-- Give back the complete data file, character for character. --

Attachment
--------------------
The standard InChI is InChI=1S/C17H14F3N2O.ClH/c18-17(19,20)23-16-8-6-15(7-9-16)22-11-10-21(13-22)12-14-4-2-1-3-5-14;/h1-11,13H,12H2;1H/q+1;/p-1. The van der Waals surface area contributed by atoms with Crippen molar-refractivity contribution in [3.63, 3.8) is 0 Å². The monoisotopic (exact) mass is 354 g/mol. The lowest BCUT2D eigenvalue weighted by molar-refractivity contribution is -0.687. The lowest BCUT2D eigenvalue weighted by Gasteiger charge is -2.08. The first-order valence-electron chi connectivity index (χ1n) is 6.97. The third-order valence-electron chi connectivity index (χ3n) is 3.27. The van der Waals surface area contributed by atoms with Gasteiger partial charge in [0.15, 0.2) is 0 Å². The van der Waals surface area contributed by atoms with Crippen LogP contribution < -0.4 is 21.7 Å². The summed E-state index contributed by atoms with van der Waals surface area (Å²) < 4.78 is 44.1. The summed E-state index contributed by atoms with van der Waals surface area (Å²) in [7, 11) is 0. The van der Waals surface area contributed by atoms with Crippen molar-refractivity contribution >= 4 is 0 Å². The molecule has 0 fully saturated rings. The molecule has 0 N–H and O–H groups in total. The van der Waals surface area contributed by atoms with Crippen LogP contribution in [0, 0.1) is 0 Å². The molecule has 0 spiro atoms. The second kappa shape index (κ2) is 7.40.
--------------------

The standard InChI is InChI=1S/C17H14F3N2O.ClH/c18-17(19,20)23-16-8-6-15(7-9-16)22-11-10-21(13-22)12-14-4-2-1-3-5-14;/h1-11,13H,12H2;1H/q+1;/p-1. The van der Waals surface area contributed by atoms with Crippen molar-refractivity contribution in [3.63, 3.8) is 0 Å². The monoisotopic (exact) mass is 354 g/mol. The lowest BCUT2D eigenvalue weighted by molar-refractivity contribution is -0.687. The lowest BCUT2D eigenvalue weighted by Gasteiger charge is -2.08. The first-order valence-electron chi connectivity index (χ1n) is 6.97. The third-order valence-electron chi connectivity index (χ3n) is 3.27. The van der Waals surface area contributed by atoms with Gasteiger partial charge in [0.15, 0.2) is 0 Å². The van der Waals surface area contributed by atoms with Crippen LogP contribution < -0.4 is 21.7 Å². The summed E-state index contributed by atoms with van der Waals surface area (Å²) < 4.78 is 44.1. The summed E-state index contributed by atoms with van der Waals surface area (Å²) in [7, 11) is 0. The van der Waals surface area contributed by atoms with Crippen molar-refractivity contribution >= 4 is 0 Å². The molecule has 0 fully saturated rings. The molecule has 0 N–H and O–H groups in total. The van der Waals surface area contributed by atoms with Crippen LogP contribution in [0, 0.1) is 0 Å². The molecule has 0 spiro atoms. The second kappa shape index (κ2) is 7.40.